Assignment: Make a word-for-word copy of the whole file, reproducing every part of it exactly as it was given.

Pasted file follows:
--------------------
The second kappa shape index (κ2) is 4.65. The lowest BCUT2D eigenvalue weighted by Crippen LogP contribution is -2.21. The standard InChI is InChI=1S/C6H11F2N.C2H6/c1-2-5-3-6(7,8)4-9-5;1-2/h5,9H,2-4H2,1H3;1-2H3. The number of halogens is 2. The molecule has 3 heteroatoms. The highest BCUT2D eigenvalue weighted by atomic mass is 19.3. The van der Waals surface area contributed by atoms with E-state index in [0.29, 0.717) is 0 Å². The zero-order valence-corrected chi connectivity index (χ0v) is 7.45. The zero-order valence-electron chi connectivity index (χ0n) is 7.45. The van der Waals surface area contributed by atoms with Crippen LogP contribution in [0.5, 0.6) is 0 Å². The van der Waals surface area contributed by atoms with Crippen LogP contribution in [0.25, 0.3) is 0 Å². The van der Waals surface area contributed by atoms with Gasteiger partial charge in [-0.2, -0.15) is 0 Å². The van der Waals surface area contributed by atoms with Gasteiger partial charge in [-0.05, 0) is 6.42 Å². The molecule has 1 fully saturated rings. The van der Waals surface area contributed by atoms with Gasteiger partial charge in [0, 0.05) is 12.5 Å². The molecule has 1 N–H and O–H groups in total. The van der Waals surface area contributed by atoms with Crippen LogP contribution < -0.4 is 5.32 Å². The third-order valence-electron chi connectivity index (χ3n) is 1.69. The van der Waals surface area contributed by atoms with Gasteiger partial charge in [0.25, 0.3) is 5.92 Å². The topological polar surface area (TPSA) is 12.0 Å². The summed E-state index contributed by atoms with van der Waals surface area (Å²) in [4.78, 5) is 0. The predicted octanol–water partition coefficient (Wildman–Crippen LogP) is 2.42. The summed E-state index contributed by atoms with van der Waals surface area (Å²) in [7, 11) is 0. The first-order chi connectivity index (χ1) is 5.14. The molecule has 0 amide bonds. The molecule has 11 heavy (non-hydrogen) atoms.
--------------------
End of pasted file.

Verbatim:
The second kappa shape index (κ2) is 4.65. The lowest BCUT2D eigenvalue weighted by Crippen LogP contribution is -2.21. The standard InChI is InChI=1S/C6H11F2N.C2H6/c1-2-5-3-6(7,8)4-9-5;1-2/h5,9H,2-4H2,1H3;1-2H3. The number of halogens is 2. The molecule has 3 heteroatoms. The highest BCUT2D eigenvalue weighted by atomic mass is 19.3. The van der Waals surface area contributed by atoms with E-state index in [0.29, 0.717) is 0 Å². The zero-order valence-corrected chi connectivity index (χ0v) is 7.45. The zero-order valence-electron chi connectivity index (χ0n) is 7.45. The van der Waals surface area contributed by atoms with Crippen LogP contribution in [0.5, 0.6) is 0 Å². The van der Waals surface area contributed by atoms with Crippen LogP contribution in [0.25, 0.3) is 0 Å². The van der Waals surface area contributed by atoms with Gasteiger partial charge in [-0.2, -0.15) is 0 Å². The van der Waals surface area contributed by atoms with Gasteiger partial charge in [-0.05, 0) is 6.42 Å². The molecule has 1 fully saturated rings. The van der Waals surface area contributed by atoms with Gasteiger partial charge in [0, 0.05) is 12.5 Å². The molecule has 1 N–H and O–H groups in total. The van der Waals surface area contributed by atoms with Crippen LogP contribution < -0.4 is 5.32 Å². The third-order valence-electron chi connectivity index (χ3n) is 1.69. The van der Waals surface area contributed by atoms with Gasteiger partial charge in [0.25, 0.3) is 5.92 Å². The topological polar surface area (TPSA) is 12.0 Å². The summed E-state index contributed by atoms with van der Waals surface area (Å²) in [4.78, 5) is 0. The predicted octanol–water partition coefficient (Wildman–Crippen LogP) is 2.42. The summed E-state index contributed by atoms with van der Waals surface area (Å²) in [7, 11) is 0. The first-order chi connectivity index (χ1) is 5.14. The molecule has 0 amide bonds. The molecule has 11 heavy (non-hydrogen) atoms.